Fred Hersch, Drew Gress, Paul Motian

Pianist Fred Hersch plays at the Village Vanguard this week, joined by bassist Drew Gress and drummer Paul Motian. I was at last night’s early set, and it was one of the most bracing I’ve seen in a long while.

I’ve dropped my jaw enough times in this space about Motian’s magicianship. Many drummers accent the beat by playing around it, but Motian—who’s nearly 79 and more agile than ever—stretches and squeezes time a half-dozen ways in every 8-bar phrase, always startling but never out of place, like nobody since Tony Williams.

Gress, a regular in Hersch’s early bands who hangs more in avant-garde circles now, hovered close to the songs’ lines, but he flitted from one line to another—melodic, harmonic, or a cruising bass walk—with inventive ease and a nice, fat tone.

But it was Hersch who raised eyebrows and sparked delight, infusing whatever he played—standards, blues, bossas, original compositions, or Monk tunes—with a wizard’s imagination and a lyrical intensity.

The trio plays through Sunday. If you can’t make it, pick up his latest solo CD, Fred Hersch Plays Jobim (on the Sunnyside label), in which he covers the Brazilian classics with dynamic subtlety, great verve, romantic flourish, and not a trace of sentimentalism.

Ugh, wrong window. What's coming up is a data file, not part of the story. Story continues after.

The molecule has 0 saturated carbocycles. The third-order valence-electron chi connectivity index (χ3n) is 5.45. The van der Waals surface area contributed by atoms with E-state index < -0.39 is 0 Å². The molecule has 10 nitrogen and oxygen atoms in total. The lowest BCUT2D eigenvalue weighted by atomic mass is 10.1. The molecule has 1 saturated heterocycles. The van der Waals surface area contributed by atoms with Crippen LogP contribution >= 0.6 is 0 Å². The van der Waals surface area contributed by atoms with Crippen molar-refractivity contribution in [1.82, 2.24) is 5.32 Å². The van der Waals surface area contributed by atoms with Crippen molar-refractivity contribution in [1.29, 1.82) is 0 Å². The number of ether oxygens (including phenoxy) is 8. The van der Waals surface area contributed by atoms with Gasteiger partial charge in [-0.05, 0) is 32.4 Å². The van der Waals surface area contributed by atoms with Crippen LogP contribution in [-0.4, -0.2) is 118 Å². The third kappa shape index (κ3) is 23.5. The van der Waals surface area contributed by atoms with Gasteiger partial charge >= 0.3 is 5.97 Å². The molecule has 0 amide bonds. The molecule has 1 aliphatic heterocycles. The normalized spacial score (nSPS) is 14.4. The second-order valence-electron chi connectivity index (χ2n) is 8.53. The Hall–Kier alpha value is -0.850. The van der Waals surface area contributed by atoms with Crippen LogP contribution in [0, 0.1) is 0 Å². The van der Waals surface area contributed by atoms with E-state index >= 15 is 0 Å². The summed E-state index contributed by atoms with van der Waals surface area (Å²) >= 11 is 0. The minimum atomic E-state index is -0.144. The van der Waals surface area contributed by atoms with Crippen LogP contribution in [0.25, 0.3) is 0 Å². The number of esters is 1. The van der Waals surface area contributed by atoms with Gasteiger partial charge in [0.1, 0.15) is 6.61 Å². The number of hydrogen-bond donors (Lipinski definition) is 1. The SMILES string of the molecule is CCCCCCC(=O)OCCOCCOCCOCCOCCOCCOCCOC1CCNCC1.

Steve  Mendelsohn's picture

I was at the early set on Saturday and I thought that Motion's playing was obnoxious. I kept punching at his ride cymbal with a flat stick making it very hard to hear what Hersch is doing and I was sitting at the second table behind Hersch. I'm tired of critics talking about how great Motion is. He comps with no regard for the dynamics of the people he's playing with, to say nothing about the audiences ability to hear the other musicians on the stand.

John in d.c.'s picture

If Motian (spell it right, pal) is so "obnoxious" who do so many great musicians want to play with him? Steve, you just don't understand him.